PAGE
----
Yes, I have seen the video. Does nothing to change my experience, on my guitars and others, with acoustic strings that light compared with what I prefer.

You can continue this pedantry, or you can acknowledge that we have different preferences and opinions on this.
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#16
Quote by Garthman
I posted this vid in a similar thread a few weeks ago. Have a listen.


Actually there is clearly difference in sound. The tone of lights sound fuller then the extra light.
"Music became a healer for me. And I learned to listen with all my being. I found that it could wipe away all the emotions of fear and confusion relating to my family." Eric Clapton
Last edited by Blackwaterson89 at Feb 20, 2017,
#17
Quote by Blackwaterson89
Actually there is clearly difference in sound. The tone of lights sound fuller then the extra light.


Nah. Macho kidstuff nitpicking.
#19
Quote by Garthman
Nah. Macho kidstuff nitpicking.

Not really man. I use to think the same when I was in high school almost 10 years ago. The more as I get older the more my ears gets better at picking up tonal things. I can tell the difference between picks now days. Some days I prefer a delrin pick, other days I prefer celluloid pick depend on what I am playing. I prefer the tone of Celluloid pick but I end up using delrin picks cause my hands get sweaty and that celluloid pick slides around. I use a delrin pick for flatpicking stuff. I prefer lights strings to medium because they don't sound as dark as mediums and easier on my ring/pinky fingers.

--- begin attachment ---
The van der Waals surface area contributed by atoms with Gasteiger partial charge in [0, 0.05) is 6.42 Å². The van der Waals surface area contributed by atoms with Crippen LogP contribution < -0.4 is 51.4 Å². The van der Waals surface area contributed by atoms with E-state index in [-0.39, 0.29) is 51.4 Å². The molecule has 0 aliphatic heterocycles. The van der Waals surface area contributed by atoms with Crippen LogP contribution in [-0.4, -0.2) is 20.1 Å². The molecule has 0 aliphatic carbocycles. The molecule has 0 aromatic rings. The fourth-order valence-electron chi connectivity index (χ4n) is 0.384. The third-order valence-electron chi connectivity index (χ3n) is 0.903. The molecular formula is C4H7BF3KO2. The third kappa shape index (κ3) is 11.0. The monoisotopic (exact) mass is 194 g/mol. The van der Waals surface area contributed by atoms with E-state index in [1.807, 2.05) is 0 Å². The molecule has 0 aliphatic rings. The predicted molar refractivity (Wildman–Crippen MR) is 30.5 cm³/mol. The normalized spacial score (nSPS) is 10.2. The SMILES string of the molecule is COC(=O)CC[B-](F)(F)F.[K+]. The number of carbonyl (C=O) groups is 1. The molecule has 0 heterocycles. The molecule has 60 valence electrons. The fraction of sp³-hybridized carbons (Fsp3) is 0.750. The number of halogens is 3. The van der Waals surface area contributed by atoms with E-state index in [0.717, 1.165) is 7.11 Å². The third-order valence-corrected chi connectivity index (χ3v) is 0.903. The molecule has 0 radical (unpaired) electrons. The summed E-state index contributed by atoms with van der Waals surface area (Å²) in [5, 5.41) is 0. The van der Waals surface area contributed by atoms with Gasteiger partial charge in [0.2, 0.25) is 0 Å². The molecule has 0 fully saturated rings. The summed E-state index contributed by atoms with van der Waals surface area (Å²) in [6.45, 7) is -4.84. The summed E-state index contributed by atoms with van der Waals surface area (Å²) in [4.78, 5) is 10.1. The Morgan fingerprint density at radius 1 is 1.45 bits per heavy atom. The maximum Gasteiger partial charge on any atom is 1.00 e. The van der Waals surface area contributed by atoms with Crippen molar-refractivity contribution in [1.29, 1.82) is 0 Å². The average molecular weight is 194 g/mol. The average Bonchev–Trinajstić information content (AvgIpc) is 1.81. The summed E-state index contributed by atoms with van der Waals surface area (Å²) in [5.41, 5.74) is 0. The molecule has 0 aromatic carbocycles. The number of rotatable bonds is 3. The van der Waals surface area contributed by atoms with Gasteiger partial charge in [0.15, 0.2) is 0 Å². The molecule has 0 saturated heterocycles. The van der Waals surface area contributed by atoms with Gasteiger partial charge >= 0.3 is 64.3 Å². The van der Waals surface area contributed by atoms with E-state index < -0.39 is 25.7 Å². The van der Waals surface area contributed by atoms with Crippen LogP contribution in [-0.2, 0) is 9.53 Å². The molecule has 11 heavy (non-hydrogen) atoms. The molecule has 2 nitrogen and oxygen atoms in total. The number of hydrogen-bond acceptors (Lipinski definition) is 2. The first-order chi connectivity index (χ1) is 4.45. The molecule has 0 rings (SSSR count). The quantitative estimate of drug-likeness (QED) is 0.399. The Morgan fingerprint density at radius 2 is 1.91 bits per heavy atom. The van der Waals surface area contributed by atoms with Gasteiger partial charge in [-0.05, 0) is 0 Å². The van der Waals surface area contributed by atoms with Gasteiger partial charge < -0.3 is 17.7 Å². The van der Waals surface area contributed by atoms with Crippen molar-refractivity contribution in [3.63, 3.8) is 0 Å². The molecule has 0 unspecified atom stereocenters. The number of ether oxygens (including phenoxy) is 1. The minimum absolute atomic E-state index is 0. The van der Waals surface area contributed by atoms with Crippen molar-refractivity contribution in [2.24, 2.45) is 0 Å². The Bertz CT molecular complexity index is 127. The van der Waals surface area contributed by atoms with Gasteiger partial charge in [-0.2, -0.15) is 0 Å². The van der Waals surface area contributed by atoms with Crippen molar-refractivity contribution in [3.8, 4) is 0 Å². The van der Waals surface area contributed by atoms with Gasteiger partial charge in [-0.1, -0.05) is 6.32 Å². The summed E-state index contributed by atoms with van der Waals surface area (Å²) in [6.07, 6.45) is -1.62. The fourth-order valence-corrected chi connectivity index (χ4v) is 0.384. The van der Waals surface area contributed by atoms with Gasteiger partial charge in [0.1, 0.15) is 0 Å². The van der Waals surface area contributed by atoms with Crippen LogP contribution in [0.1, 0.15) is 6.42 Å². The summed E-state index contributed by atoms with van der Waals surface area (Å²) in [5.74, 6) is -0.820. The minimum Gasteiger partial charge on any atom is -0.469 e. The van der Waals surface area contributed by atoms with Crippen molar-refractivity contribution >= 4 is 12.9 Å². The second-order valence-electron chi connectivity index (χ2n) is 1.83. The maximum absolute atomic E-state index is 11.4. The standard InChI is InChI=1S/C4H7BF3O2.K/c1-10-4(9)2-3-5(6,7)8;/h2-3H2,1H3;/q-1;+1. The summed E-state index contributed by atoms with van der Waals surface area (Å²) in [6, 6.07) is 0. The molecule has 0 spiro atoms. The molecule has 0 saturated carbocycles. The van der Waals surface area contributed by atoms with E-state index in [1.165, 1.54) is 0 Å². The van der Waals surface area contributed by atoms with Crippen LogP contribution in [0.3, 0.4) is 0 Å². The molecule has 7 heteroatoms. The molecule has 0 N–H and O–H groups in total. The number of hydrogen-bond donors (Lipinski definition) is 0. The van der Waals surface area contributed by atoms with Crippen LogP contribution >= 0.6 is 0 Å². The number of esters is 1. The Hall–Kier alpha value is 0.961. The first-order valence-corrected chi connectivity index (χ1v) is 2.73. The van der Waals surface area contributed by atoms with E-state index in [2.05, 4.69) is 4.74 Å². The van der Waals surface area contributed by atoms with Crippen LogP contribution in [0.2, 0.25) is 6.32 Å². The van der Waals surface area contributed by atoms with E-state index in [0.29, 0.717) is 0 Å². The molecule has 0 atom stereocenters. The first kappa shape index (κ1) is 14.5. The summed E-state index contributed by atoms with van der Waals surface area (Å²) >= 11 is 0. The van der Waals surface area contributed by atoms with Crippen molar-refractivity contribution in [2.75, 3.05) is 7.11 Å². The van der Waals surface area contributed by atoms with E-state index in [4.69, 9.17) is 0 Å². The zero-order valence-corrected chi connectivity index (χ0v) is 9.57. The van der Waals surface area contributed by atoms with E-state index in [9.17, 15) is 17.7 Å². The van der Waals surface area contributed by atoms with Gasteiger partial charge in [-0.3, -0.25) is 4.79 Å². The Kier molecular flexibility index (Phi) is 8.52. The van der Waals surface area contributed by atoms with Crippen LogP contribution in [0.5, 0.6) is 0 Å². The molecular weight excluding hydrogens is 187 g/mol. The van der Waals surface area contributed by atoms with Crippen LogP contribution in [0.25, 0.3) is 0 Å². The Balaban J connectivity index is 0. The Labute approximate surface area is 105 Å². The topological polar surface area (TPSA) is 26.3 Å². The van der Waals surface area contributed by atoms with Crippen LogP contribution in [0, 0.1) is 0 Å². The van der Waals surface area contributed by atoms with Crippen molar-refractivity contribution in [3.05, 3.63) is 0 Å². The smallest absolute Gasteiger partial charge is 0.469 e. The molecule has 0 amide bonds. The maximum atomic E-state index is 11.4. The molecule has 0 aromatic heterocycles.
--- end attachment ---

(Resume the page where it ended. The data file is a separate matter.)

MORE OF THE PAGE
"Music became a healer for me. And I learned to listen with all my being. I found that it could wipe away all the emotions of fear and confusion relating to my family." Eric Clapton
#20
Quote by Garthman
Nah. Macho kidstuff nitpicking.


Beg your pardon?
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#21
I can definitely hear the difference in tone, even in the video through shitty laptop speakers. But I'd be willing to see if the difference in playability is worth the trade-off--especially since I almost never perform without amplification (and therefore EQ).
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#22
There's always elevated E, same as drop D. Capo on 2nd fret covering the top 5 strings leaving the bottom E open. You don't have to retune and there's less need to mute the open bottom.
#23
Quote by skido13
There's always elevated E, same as drop D. Capo on 2nd fret covering the top 5 strings leaving the bottom E open. You don't have to retune and there's less need to mute the open bottom.